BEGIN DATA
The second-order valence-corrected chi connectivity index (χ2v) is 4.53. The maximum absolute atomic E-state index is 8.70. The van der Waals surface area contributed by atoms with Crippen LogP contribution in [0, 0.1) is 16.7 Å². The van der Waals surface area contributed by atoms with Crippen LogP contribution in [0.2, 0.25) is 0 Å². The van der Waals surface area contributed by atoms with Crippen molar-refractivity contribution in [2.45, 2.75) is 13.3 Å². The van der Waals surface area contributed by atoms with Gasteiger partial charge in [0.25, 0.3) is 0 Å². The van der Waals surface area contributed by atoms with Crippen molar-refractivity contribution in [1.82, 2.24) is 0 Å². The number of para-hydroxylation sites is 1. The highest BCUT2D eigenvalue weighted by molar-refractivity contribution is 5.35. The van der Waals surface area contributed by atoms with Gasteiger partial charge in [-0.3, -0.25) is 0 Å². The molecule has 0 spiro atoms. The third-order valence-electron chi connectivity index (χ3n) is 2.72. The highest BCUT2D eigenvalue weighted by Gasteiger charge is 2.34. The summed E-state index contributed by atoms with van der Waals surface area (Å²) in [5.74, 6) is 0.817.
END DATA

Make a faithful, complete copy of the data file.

The second-order valence-corrected chi connectivity index (χ2v) is 4.53. The maximum absolute atomic E-state index is 8.70. The van der Waals surface area contributed by atoms with Crippen LogP contribution in [0, 0.1) is 16.7 Å². The van der Waals surface area contributed by atoms with Crippen LogP contribution in [0.2, 0.25) is 0 Å². The van der Waals surface area contributed by atoms with Crippen molar-refractivity contribution in [2.45, 2.75) is 13.3 Å². The van der Waals surface area contributed by atoms with Gasteiger partial charge in [0.25, 0.3) is 0 Å². The van der Waals surface area contributed by atoms with Crippen molar-refractivity contribution in [1.82, 2.24) is 0 Å². The number of para-hydroxylation sites is 1. The highest BCUT2D eigenvalue weighted by molar-refractivity contribution is 5.35. The van der Waals surface area contributed by atoms with Gasteiger partial charge in [-0.3, -0.25) is 0 Å². The molecule has 0 spiro atoms. The third-order valence-electron chi connectivity index (χ3n) is 2.72. The highest BCUT2D eigenvalue weighted by Gasteiger charge is 2.34. The summed E-state index contributed by atoms with van der Waals surface area (Å²) in [5.74, 6) is 0.817.